“I’m in no hurry, I’m not choking, I’m not destroyed, I’m not buried, I’m not surrounded, I’m not destroyed, I’m breathing.” [Christophe Tarkos]   May-June 1886. La Vogue magazine publishes Rimbaud’s Les Illuminations. The poem “Démocratie” [written after the suppression of the Paris Commune] details the stifling colonialism, the unreasonable demands of capitalist conditions [the ice-cold laws of traders], & the slaughter of the revolts that logically follow. June 1872. In The Communist Manifesto, Marx & Engels report on how the Pope, the French right [including the neoliberals] & the German police are all busy hunting down the “spectre of…

Best Books of 2021

    Nanni Balestrini, Primo Moroni | The Golden Horde. Revolutionary Italy, 1960-1977 Translated by Richard Braude [Seagull Books] The Golden Horde is a definitive work on the Italian revolutionary movements of the 1960s and ’70s. An anthology of texts and fragments woven together with an original commentary, the volume widens our understanding of the full complexity and richness of this period of radical thought and practice. The book covers the generational turbulence of Italy’s postwar period, the transformations of Italian capitalism, the new analyses by worker-focused intellectuals, the student movement of 1968, the Hot Autumn of 1969, the extra-parliamentary groups…

Lyn Hejinian | From ‘Positions of the Sun’

The book pivots around the disorientation of the “aesthetics of minutiae, with their promise of infinitude”; a pointed and inconclusive protest against an “awareness of orders of magnitude that include atrocity, war, capitalism , and perhaps—though it may be mortality’s saving grade—death.”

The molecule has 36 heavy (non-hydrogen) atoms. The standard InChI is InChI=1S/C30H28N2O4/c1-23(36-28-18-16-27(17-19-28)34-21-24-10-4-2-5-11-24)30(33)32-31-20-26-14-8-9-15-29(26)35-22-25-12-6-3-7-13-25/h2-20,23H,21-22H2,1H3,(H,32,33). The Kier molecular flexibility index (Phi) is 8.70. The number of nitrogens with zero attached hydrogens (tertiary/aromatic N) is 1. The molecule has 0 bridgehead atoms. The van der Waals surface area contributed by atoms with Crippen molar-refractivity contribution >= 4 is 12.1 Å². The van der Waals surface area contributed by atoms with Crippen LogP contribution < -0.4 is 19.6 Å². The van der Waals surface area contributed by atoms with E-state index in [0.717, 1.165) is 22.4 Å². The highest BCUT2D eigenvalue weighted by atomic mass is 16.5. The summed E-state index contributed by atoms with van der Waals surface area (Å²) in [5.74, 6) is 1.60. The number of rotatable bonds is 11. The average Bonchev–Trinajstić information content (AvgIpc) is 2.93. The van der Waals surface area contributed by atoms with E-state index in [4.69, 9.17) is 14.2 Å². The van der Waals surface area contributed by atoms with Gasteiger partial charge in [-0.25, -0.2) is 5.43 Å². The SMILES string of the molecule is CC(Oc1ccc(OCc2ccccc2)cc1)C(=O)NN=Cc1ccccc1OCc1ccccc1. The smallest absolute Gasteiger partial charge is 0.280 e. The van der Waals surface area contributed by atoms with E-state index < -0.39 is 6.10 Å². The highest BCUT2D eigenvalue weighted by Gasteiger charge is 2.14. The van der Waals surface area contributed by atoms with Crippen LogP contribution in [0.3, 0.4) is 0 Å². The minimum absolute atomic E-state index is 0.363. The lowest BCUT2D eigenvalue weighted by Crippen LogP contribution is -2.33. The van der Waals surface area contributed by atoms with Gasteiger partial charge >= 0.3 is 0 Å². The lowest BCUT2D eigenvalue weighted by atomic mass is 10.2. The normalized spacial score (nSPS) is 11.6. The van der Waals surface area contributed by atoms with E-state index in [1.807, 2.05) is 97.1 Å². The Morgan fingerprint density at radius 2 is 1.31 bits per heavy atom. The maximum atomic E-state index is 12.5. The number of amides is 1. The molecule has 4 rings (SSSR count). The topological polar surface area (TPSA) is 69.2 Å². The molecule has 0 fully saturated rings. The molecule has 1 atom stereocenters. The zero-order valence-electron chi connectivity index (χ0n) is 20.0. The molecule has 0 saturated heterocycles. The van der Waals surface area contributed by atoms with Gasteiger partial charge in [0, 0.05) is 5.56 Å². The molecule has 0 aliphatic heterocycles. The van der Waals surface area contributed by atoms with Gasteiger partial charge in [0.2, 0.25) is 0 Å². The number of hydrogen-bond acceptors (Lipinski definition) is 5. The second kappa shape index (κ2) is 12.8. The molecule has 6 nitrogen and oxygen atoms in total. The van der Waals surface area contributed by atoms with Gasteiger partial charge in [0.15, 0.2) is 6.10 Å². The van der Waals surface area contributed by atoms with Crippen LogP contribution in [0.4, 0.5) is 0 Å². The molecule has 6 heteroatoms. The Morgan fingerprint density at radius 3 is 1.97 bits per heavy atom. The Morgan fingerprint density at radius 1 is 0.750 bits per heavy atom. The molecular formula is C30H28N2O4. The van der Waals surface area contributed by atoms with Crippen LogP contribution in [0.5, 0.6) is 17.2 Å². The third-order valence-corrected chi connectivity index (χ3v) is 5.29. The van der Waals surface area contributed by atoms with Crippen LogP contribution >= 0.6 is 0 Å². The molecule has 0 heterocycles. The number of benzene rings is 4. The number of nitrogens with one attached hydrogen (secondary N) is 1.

riots and/or poetics [5/2021]

Thus ’77 saw a flaring up, a quotidian generalization of a political and cultural conflict with ramifications for every part of society, exemplifying a conflict that had taken place throughout the 1970s, a fierce conflict both between classes and within the class, perhaps the fiercest seen since the Unification of Italy. Forty thousand criminal charges, 15,000 arrests, 4,000 people sentenced to a thousand years of prison—and then there were the deaths and the hundreds of wounded on both sides. There is no doubt that these figures cannot be considered merely the result of some risky, crazy plan dreamt up by…

Raoul Vaneigem | Isidore Ducasse and the Count of Lautréamont in the “Poésies”

  Lautréamont entered literary history by means of Maldoror, and, with the mastery of Isidore Ducasse, the author of the Poésies, he is almost indebted to it for not being excluded from that history.1 Of the judgments made by critics, how many manage to prove their innocence – through embarrassment or the casualness with which they open the “Préface à un livre futur” with a tacit disavowal – an unconfessed disapproval of the Poésies? None, no doubt, as it is true that their disaffection still appears in their will to subject the delicate processes by which multiple aspects of a…